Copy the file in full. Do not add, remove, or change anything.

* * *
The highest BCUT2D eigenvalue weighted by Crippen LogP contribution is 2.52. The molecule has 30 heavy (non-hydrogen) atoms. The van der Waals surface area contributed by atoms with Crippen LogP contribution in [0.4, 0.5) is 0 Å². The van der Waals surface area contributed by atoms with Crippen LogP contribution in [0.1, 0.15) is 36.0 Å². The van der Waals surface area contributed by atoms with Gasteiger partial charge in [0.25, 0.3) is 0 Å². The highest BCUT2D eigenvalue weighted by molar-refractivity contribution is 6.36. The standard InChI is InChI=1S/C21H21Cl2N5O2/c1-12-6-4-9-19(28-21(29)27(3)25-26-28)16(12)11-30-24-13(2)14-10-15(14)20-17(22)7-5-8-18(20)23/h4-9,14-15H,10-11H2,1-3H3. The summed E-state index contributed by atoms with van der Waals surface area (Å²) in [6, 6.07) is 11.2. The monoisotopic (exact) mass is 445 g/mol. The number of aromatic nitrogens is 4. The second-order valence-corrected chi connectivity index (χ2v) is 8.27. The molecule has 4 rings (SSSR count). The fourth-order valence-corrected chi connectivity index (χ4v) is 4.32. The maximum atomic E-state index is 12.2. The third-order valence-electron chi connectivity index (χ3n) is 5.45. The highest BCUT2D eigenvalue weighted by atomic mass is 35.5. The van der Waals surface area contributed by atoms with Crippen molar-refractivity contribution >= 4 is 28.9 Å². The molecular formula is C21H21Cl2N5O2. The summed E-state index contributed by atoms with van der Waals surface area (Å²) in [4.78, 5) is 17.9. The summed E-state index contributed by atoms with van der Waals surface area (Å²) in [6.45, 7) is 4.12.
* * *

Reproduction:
The highest BCUT2D eigenvalue weighted by Crippen LogP contribution is 2.52. The molecule has 30 heavy (non-hydrogen) atoms. The van der Waals surface area contributed by atoms with Crippen LogP contribution in [0.4, 0.5) is 0 Å². The van der Waals surface area contributed by atoms with Crippen LogP contribution in [0.1, 0.15) is 36.0 Å². The van der Waals surface area contributed by atoms with Gasteiger partial charge in [0.25, 0.3) is 0 Å². The highest BCUT2D eigenvalue weighted by molar-refractivity contribution is 6.36. The standard InChI is InChI=1S/C21H21Cl2N5O2/c1-12-6-4-9-19(28-21(29)27(3)25-26-28)16(12)11-30-24-13(2)14-10-15(14)20-17(22)7-5-8-18(20)23/h4-9,14-15H,10-11H2,1-3H3. The summed E-state index contributed by atoms with van der Waals surface area (Å²) in [6, 6.07) is 11.2. The monoisotopic (exact) mass is 445 g/mol. The number of aromatic nitrogens is 4. The second-order valence-corrected chi connectivity index (χ2v) is 8.27. The molecule has 4 rings (SSSR count). The fourth-order valence-corrected chi connectivity index (χ4v) is 4.32. The maximum atomic E-state index is 12.2. The third-order valence-electron chi connectivity index (χ3n) is 5.45. The highest BCUT2D eigenvalue weighted by atomic mass is 35.5. The van der Waals surface area contributed by atoms with Crippen molar-refractivity contribution >= 4 is 28.9 Å². The molecular formula is C21H21Cl2N5O2. The summed E-state index contributed by atoms with van der Waals surface area (Å²) in [4.78, 5) is 17.9. The summed E-state index contributed by atoms with van der Waals surface area (Å²) in [6.45, 7) is 4.12.